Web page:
African Heads of State and US leaders discussed best practices and future steps in a 'Dialogue on Combating Wildlife Trafficking,' which took place during the US-Africa Leaders Summit.
The event aimed to build on progress made in addressing illegal trade, identify areas where the US and Africa could collaborate to combat wildlife trafficking and inspire youth to safeguard their natural heritage for future generations.
4 August 2014: African Heads of State and US leaders discussed best practices and future steps in a ‘Dialogue on Combating Wildlife Trafficking,’ which took place during the US-Africa Leaders Summit. The event aimed to build on progress made in addressing illegal trade, identify areas where the US and Africa could collaborate to combat wildlife trafficking and inspire youth to safeguard their natural heritage for future generations.
A record high demand for illegally traded wildlife products combined with weak institutions and inadequate prevention methods has contributed to an increase in illicit wildlife trade in recent years, according to the US Department of Interior (DOI). It explains that this trade has resulted in significant declines in animal populations, including for elephants and rhinoceros, and stresses that illegal wildlife trade is a global challenge that requires a global response.
The event featured President Bongo Ondimba of Gabon, President Pohamba of Namibia, President Gnassingbé of Togo and President Kikwete of Tanzania, in recognition of their roles in combating illegal trade. The leaders all agreed to work together to strengthen international and regional cooperation.
Speaking at the event, President Bongo Ondimba of Gabon asked the US to help eliminate the Chinese ivory market. African leaders also requested US assistance in surveillance technology, training, and professionalizing law enforcement agencies. Participants also stressed that wildlife trafficking needs to be addressed along with related conservation, economics, governance and security issues.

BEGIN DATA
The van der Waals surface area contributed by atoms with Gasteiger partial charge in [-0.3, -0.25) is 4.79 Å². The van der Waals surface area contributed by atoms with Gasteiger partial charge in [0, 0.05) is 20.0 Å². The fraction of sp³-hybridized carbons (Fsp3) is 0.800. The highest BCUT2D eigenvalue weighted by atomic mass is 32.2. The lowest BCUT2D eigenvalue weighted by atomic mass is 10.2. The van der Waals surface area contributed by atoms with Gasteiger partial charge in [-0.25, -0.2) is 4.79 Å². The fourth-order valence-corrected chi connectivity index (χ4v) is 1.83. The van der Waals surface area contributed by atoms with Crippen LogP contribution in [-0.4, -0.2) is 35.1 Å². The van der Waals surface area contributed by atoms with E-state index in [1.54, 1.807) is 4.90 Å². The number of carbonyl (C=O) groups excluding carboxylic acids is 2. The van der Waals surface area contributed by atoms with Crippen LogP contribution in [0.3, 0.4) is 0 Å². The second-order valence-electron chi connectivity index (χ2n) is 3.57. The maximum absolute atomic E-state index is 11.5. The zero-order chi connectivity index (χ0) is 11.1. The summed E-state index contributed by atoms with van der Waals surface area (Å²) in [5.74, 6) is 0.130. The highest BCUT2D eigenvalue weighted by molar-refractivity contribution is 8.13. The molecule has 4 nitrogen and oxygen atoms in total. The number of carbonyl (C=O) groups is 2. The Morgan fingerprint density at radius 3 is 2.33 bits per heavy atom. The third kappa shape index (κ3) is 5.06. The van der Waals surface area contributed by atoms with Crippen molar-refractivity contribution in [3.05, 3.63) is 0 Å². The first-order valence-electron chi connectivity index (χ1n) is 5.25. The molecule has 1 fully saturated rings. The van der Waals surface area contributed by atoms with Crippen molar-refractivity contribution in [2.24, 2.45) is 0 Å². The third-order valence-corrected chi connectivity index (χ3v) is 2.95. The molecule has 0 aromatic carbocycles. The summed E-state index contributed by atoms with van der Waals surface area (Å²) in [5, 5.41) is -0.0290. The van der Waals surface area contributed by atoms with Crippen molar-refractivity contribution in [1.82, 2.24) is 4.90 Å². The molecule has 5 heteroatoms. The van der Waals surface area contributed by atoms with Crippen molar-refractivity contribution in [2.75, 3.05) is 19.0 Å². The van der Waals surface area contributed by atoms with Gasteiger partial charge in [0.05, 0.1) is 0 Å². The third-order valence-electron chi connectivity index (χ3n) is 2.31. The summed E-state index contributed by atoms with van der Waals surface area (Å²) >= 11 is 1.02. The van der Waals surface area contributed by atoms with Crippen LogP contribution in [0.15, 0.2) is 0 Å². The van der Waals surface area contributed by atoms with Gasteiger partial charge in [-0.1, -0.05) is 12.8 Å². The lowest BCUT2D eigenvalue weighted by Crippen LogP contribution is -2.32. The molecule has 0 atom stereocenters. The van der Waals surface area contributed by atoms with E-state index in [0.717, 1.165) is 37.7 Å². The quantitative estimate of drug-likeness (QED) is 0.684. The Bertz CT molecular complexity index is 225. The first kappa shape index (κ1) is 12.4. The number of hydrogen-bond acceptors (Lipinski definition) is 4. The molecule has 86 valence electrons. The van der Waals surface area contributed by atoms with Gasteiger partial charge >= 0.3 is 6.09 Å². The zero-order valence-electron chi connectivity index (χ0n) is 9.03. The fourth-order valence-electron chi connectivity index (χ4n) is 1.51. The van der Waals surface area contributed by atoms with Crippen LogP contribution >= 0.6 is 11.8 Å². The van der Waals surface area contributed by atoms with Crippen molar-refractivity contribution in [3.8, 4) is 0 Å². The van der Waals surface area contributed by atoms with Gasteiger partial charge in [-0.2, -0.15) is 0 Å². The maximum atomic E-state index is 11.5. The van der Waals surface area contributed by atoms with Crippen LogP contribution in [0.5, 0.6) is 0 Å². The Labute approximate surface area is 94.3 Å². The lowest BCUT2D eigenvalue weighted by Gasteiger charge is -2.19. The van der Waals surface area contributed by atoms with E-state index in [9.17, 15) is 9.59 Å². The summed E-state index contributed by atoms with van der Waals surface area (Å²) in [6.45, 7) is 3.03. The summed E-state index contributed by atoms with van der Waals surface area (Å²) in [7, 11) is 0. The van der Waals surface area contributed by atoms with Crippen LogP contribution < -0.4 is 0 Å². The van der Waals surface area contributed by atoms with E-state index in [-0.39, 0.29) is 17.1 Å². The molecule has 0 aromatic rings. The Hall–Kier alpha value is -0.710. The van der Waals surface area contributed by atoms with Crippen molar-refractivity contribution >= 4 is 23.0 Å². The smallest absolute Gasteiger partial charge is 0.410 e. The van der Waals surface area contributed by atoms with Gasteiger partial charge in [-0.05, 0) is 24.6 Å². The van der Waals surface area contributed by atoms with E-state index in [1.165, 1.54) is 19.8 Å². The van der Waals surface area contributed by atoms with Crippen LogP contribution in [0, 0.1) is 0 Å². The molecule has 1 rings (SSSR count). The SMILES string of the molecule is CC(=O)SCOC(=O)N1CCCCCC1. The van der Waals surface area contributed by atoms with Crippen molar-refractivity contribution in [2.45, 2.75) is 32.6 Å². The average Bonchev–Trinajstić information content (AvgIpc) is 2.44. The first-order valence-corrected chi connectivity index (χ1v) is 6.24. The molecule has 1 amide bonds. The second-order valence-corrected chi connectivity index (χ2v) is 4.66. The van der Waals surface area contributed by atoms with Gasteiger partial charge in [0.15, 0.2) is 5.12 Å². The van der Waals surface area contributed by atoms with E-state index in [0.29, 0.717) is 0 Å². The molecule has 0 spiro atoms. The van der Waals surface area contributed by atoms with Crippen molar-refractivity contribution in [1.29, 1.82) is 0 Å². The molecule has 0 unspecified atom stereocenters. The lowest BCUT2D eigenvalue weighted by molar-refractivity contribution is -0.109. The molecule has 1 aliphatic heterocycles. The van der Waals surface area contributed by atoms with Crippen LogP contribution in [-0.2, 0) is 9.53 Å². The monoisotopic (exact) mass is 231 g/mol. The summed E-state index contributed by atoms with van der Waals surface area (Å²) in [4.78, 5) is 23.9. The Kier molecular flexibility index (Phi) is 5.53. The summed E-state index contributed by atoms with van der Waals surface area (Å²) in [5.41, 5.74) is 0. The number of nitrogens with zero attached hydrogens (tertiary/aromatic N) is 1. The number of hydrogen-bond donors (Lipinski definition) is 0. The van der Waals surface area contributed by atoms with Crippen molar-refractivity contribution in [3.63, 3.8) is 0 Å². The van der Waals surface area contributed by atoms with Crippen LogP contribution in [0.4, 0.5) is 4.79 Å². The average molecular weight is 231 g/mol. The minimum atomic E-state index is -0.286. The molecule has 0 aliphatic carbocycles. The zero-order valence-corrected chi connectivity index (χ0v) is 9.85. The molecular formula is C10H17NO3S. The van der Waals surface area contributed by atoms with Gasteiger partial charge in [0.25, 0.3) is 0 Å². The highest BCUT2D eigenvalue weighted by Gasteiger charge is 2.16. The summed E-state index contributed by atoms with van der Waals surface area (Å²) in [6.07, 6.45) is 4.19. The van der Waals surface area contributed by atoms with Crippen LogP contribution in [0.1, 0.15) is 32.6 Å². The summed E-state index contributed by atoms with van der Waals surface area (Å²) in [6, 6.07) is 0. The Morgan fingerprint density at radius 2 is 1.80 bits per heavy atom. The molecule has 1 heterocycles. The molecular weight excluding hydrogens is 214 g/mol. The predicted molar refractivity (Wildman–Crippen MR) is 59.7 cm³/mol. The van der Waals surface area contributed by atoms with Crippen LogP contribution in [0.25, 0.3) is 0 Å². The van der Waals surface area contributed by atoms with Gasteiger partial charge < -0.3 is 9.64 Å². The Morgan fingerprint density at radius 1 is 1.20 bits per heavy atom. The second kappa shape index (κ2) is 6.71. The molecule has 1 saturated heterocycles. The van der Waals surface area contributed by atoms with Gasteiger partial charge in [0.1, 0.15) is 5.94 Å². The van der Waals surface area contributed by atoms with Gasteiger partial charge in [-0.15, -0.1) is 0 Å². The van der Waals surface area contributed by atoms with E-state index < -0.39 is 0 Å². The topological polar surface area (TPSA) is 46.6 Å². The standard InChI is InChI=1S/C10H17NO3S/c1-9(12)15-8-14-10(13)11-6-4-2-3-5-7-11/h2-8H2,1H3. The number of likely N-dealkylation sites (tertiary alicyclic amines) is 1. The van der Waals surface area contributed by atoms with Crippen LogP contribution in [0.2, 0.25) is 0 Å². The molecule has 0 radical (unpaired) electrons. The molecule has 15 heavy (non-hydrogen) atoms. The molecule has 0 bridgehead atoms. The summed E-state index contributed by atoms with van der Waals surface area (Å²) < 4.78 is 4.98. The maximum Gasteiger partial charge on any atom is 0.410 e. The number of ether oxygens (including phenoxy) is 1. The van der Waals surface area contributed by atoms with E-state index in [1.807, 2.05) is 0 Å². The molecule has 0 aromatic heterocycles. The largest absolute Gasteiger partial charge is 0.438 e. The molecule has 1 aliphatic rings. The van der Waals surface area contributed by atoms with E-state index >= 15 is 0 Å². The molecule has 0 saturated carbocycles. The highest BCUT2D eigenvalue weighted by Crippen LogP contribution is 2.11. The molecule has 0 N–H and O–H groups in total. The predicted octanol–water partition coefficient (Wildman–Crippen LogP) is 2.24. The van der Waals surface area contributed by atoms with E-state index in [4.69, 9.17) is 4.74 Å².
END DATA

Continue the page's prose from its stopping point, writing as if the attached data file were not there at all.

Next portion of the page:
Noting that wildlife trafficking undermines economic development, leaders emphasized the importance of engaging local communities and youth in efforts to address illegal trade in wildlife. US Secretary of the Interior, Sally Jewell, in her remarks, stated the US’s commitment to work with African leaders, including youth, to stop poachers, end profits from illegal wildlife trade and protect wildlife.
The US Agency for International Development (USAID) announced its commitment to new and continuing wildlife trafficking programs in Kenya, Mozambique and Tanzania at the event.
US President Obama hosted the US-Africa Summit in Washington, DC, US from 4-6 August. Participants included African leaders, senior US government officials from the Presidential Task Force on Wildlife Trafficking and the federal Advisory Council on Wildlife Trafficking, Young African Leaders Initiative participants and NGO representatives. [Summit Website] [US Department of Interior Press Release] [Congo Basin Forest Partnership Press Release] [US Fish and Wildlife Service Blog on the Dialogue] [US Fact Sheet on Support for Combatting Wildlife Trafficking] [USAID Announcement]